“What does it mean to be tough?” Fenelon, who is in his first year on staff, asked the players. “That first play of the game, you knock somebody out, you think you’re tough? You’re not. Do it again, and do it again, and do it again, and do it again, till they don’t want no more smoke.”
“I know we're athletic and I know we’re fast, but in the end, we've got to be tough.”– Ryan Day on the importance of toughness
That emphasis on toughness goes hand in hand with the Buckeyes’ other mantra going into this season, “Fight to the End.” That phrase comes from the Ohio State fight song Buckeye Battle Cry, but it’s also indicative of the mentality that Day and his staff want to instill in their players.
#FTTE has been seen on Ohio State’s social media videos throughout camp, and related imagery has often been seen this month on the screen that sits above the Buckeyes’ indoor practice field, as well.
Graphic on screen at Ohio States Woody Hayes Athletic Center today. pic.twitter.com/fwrCAJqLfr— Dan Hope (@Dan_Hope) August 4, 2019
Ohio State typically gets every opponent’s best shot each week, which means the Buckeyes will face challenging moments in games throughout the season, even though they are more talented than most other college football teams. And because Ohio State has a new head coach in Day, as well as inexperience at quarterback and five new assistant coaches among other changes, opponents could enter the season with optimism that the Buckeyes will be more vulnerable this year.
What Day hopes the Buckeyes’ preseason preparation will foster, though, is a determination throughout the team to continue battling no matter what trials they are faced with along the way.
“This is a new staff, new team and we need to prove ourselves,” Day said. “When you're a heavyweight boxer, you got to fight every day. Someone’s trying to knock you out. And you have to come swinging. You can't show up without your hands up. You got to be ready to roll, right from the first snap. And then you also got to learn how to take a punch. Somewhere along the line, when you go into a fight, you’re going to take a punch, and how do we handle that? Are we able to handle adversity, and not flinch when something goes bad?”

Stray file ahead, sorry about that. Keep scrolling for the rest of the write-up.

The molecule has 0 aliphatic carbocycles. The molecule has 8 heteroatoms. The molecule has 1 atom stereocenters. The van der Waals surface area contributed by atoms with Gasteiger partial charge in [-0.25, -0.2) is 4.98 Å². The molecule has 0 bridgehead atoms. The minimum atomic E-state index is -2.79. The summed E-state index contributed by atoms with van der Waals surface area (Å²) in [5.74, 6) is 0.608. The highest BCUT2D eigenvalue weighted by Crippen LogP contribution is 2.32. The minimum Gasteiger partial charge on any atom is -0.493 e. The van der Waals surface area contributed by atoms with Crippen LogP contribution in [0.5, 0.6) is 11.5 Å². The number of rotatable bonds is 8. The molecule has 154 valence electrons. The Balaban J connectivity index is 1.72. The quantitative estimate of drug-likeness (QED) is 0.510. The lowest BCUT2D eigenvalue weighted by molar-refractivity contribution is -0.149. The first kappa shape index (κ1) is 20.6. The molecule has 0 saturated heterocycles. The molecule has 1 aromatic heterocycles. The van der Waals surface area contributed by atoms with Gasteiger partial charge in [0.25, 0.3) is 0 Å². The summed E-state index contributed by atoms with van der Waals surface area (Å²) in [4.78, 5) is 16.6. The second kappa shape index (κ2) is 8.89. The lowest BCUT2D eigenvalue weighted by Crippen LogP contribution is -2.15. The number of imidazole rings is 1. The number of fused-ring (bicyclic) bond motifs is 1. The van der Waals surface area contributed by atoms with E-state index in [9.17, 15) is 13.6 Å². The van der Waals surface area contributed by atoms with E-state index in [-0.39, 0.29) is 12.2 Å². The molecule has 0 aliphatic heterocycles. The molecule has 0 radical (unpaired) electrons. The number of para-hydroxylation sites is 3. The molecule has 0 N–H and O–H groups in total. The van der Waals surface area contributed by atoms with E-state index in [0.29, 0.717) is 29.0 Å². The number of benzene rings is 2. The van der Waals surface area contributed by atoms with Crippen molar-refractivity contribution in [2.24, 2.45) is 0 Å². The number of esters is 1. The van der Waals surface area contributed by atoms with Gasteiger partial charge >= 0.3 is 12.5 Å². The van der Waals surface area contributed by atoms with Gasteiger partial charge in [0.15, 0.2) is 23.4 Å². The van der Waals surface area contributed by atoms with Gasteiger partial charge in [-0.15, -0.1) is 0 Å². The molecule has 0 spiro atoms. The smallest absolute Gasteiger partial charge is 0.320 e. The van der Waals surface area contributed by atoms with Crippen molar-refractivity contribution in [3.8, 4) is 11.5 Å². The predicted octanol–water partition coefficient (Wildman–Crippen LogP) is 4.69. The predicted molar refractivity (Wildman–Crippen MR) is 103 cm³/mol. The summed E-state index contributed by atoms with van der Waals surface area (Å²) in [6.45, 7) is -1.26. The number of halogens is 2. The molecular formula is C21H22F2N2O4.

Team mantras have become commonplace at Ohio State, especially during the Urban Meyer era; perhaps most famously, the Buckeyes’ mantra was “The Chase” for multiple years leading up to their national championship season in 2014. In subsequent seasons, “The Grind” and “The Edge” were mantras that could be seen throughout the Woody Hayes Athletic Center. Other Meyerisms like “4 to 6, A to B” and “E + R = O” can still be seen in the Buckeyes’ team meeting room today.
Ohio State’s mantras for Day’s first team, though, are a bit less abstract. Day wants the Buckeyes to love each other like family, but when they put their pads and helmets on and take the football field, he wants them to be ready to fight for each other and continue that fight until the end of the practice or game, no matter how tough that fight might be.
“We've been carrying that message, trying not to change it, trying to stay focused on those, and I think the guys are embracing it,” Day said. “I think we’re tougher than we were practice one, and we've got to keep building on it.”